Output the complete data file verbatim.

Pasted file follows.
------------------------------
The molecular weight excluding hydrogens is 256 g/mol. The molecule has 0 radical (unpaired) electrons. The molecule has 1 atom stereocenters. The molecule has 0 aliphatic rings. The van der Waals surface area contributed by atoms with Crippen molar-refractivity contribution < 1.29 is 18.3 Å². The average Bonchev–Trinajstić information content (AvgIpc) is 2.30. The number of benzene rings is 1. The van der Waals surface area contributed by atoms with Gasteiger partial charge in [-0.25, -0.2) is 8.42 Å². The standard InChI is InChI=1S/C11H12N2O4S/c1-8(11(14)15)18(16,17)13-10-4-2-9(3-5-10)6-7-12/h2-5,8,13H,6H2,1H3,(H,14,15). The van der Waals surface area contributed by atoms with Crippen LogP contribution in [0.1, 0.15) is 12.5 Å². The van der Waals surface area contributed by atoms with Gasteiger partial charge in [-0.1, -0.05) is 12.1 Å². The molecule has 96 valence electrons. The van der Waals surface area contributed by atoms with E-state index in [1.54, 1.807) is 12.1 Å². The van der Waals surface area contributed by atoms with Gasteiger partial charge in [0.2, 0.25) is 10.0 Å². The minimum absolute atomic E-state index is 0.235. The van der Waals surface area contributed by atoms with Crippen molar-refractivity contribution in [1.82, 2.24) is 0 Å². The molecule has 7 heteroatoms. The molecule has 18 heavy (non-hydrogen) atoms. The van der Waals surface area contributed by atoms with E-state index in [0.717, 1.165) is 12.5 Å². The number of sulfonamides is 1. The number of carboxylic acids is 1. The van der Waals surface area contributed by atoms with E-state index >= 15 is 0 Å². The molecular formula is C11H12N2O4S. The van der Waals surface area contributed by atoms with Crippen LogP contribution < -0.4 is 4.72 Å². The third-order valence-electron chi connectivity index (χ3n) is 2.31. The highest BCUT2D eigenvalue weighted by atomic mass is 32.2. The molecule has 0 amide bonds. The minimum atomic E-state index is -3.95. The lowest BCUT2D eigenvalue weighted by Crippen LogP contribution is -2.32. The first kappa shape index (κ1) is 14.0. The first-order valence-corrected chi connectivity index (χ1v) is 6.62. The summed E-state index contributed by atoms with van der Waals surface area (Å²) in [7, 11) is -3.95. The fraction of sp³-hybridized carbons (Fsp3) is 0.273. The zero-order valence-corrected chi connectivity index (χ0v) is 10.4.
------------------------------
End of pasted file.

The molecular weight excluding hydrogens is 256 g/mol. The molecule has 0 radical (unpaired) electrons. The molecule has 1 atom stereocenters. The molecule has 0 aliphatic rings. The van der Waals surface area contributed by atoms with Crippen molar-refractivity contribution < 1.29 is 18.3 Å². The average Bonchev–Trinajstić information content (AvgIpc) is 2.30. The number of benzene rings is 1. The van der Waals surface area contributed by atoms with Gasteiger partial charge in [-0.25, -0.2) is 8.42 Å². The standard InChI is InChI=1S/C11H12N2O4S/c1-8(11(14)15)18(16,17)13-10-4-2-9(3-5-10)6-7-12/h2-5,8,13H,6H2,1H3,(H,14,15). The van der Waals surface area contributed by atoms with Crippen LogP contribution in [0.1, 0.15) is 12.5 Å². The van der Waals surface area contributed by atoms with Gasteiger partial charge in [-0.1, -0.05) is 12.1 Å². The molecule has 96 valence electrons. The van der Waals surface area contributed by atoms with E-state index in [1.54, 1.807) is 12.1 Å². The van der Waals surface area contributed by atoms with Gasteiger partial charge in [0.2, 0.25) is 10.0 Å². The minimum absolute atomic E-state index is 0.235. The van der Waals surface area contributed by atoms with Crippen molar-refractivity contribution in [1.82, 2.24) is 0 Å². The molecule has 7 heteroatoms. The molecule has 18 heavy (non-hydrogen) atoms. The van der Waals surface area contributed by atoms with E-state index in [0.717, 1.165) is 12.5 Å². The number of sulfonamides is 1. The number of carboxylic acids is 1. The van der Waals surface area contributed by atoms with E-state index >= 15 is 0 Å². The molecular formula is C11H12N2O4S. The van der Waals surface area contributed by atoms with Crippen LogP contribution < -0.4 is 4.72 Å². The third-order valence-electron chi connectivity index (χ3n) is 2.31. The highest BCUT2D eigenvalue weighted by atomic mass is 32.2. The molecule has 0 amide bonds. The minimum atomic E-state index is -3.95. The lowest BCUT2D eigenvalue weighted by Crippen LogP contribution is -2.32. The first kappa shape index (κ1) is 14.0. The first-order valence-corrected chi connectivity index (χ1v) is 6.62. The summed E-state index contributed by atoms with van der Waals surface area (Å²) in [7, 11) is -3.95. The fraction of sp³-hybridized carbons (Fsp3) is 0.273. The zero-order valence-corrected chi connectivity index (χ0v) is 10.4.